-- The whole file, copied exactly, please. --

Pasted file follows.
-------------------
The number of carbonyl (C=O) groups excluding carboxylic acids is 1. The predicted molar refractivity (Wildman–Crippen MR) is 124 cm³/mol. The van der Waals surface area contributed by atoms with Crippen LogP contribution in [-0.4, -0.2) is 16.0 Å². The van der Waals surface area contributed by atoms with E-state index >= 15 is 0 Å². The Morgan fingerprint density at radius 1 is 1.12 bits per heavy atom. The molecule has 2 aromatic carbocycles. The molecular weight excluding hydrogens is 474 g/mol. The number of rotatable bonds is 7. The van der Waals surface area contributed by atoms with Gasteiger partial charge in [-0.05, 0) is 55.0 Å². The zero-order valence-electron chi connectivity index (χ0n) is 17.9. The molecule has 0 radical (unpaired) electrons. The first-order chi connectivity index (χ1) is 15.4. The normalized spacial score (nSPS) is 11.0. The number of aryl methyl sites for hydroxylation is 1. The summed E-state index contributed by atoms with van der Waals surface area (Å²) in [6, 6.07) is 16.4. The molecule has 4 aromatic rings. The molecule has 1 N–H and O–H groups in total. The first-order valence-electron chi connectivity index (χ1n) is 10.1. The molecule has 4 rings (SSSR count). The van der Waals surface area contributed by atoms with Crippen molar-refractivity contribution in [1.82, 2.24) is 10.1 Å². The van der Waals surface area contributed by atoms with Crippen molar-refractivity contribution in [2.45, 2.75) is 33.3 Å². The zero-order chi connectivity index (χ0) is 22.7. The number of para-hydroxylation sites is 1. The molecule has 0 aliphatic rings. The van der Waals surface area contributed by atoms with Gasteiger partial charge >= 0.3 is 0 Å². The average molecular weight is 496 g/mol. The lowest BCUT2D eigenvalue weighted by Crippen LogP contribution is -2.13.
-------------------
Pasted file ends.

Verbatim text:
The number of carbonyl (C=O) groups excluding carboxylic acids is 1. The predicted molar refractivity (Wildman–Crippen MR) is 124 cm³/mol. The van der Waals surface area contributed by atoms with Crippen LogP contribution in [-0.4, -0.2) is 16.0 Å². The van der Waals surface area contributed by atoms with E-state index >= 15 is 0 Å². The Morgan fingerprint density at radius 1 is 1.12 bits per heavy atom. The molecule has 2 aromatic carbocycles. The molecular weight excluding hydrogens is 474 g/mol. The number of rotatable bonds is 7. The van der Waals surface area contributed by atoms with Gasteiger partial charge in [-0.05, 0) is 55.0 Å². The zero-order valence-electron chi connectivity index (χ0n) is 17.9. The molecule has 0 radical (unpaired) electrons. The first-order chi connectivity index (χ1) is 15.4. The normalized spacial score (nSPS) is 11.0. The number of aryl methyl sites for hydroxylation is 1. The summed E-state index contributed by atoms with van der Waals surface area (Å²) in [6, 6.07) is 16.4. The molecule has 4 aromatic rings. The molecule has 1 N–H and O–H groups in total. The first-order valence-electron chi connectivity index (χ1n) is 10.1. The molecule has 4 rings (SSSR count). The van der Waals surface area contributed by atoms with Crippen molar-refractivity contribution in [1.82, 2.24) is 10.1 Å². The van der Waals surface area contributed by atoms with Crippen molar-refractivity contribution in [2.45, 2.75) is 33.3 Å². The zero-order chi connectivity index (χ0) is 22.7. The number of para-hydroxylation sites is 1. The molecule has 0 aliphatic rings. The van der Waals surface area contributed by atoms with Gasteiger partial charge >= 0.3 is 0 Å². The average molecular weight is 496 g/mol. The lowest BCUT2D eigenvalue weighted by Crippen LogP contribution is -2.13.